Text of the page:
Gun Rights Activists Say Gun Control Is Unconstitutional. Antonin Scalia Disagrees.
The Second Amendment is “... not a right to keep and carry any weapon whatsoever in any manner whatsoever and for whatever purpose.”
When the US Supreme Court refused to hear an appeal by gun owners of an Illinois ban on semi-automatic “assault” rifles and high-capacity ammunition magazines, Justice Antonin Scalia dissented, lamenting that lower courts that uphold limitations on gun ownership have been ignoring Supreme Court precedent on the Second Amendment. That is curious since, in his ruling enshrining the individual right to own guns, Scalia himself all but invited such bans. The Illinois ban seems consistent with Scalia’s own precedent-setting language.
In District of Columbia v. Heller, Scalia himself explicitly allowed for and even seemed to invite reasonable gun control, writing:
“Like most rights, the right secured by the Second Amendment is not unlimited…” It is “… not a right to keep and carry any weapon whatsoever in any manner whatsoever and for whatever purpose.”
“Nothing in our opinion should be taken to cast doubt on longstanding prohibitions on the possession of firearms by felons and the mentally ill, or laws forbidding the carrying of firearms in sensitive places such as schools and government buildings, or laws imposing conditions and qualifications on the commercial sale of arms.”
“We also recognize another important limitation on the right to keep and carry arms. Miller (an earlier case) said, as we have explained, that the sorts of weapons protected were those “in common use at the time.” We think that limitation is fairly supported by the historical tradition of prohibiting the carrying of ‘dangerous and unusual weapons.’”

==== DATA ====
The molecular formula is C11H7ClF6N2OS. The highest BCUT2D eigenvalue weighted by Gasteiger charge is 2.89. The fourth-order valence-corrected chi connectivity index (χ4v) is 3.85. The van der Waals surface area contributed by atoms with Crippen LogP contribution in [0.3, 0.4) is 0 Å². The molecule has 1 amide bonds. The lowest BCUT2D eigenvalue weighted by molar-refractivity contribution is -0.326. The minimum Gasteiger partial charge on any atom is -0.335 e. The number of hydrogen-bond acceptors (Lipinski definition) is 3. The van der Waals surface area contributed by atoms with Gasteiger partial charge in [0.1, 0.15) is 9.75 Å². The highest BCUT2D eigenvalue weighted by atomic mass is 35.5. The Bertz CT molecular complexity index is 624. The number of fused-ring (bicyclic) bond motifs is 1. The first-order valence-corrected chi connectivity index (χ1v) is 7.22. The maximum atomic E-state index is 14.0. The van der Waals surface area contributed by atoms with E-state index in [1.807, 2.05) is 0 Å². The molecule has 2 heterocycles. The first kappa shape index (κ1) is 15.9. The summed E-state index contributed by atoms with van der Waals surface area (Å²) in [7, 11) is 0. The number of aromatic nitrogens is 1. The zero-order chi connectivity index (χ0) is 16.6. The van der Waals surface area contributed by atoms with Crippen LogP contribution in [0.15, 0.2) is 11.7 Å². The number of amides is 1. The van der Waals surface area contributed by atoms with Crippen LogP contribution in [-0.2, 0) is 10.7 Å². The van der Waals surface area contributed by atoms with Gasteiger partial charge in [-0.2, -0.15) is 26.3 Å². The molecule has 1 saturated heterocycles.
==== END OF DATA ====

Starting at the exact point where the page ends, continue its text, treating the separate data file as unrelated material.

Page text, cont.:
The court even recognizes a long-standing judicial precedent “... to consider ... prohibitions on carrying concealed weapons.”
Let’s consider that Supreme Court precedent-setting language in light of current gun control proposals, all of which are blindly opposed by the paranoid libertarian fringe of the gun rights movement that calls any effort to limit gun control unconstitutional. The following ideas for reasonable gun control currently being proposed are explicitly sanctioned by the Supreme Court as constitutional:
“… longstanding prohibitions on the possession of firearms by felons and the mentally ill,”
“… laws forbidding the carrying of firearms in sensitive places such as schools and government buildings,”
“… laws imposing conditions and qualifications on the commercial sale of arms.”
(Like background checks, waiting periods, and closing the loophole that requires background checks on gun buyers in stores, but not on those who buy guns at gun shows (at which many stores set up and sell guns.))
Scalia also writes that the Supreme Court considers it constitutional for governments “... to consider ... prohibitions on carrying concealed weapons.”
And specifically as to the Illinois ban on military-style "assault" rifles and high-capacity magazines, Scalia seemed to allow for that too: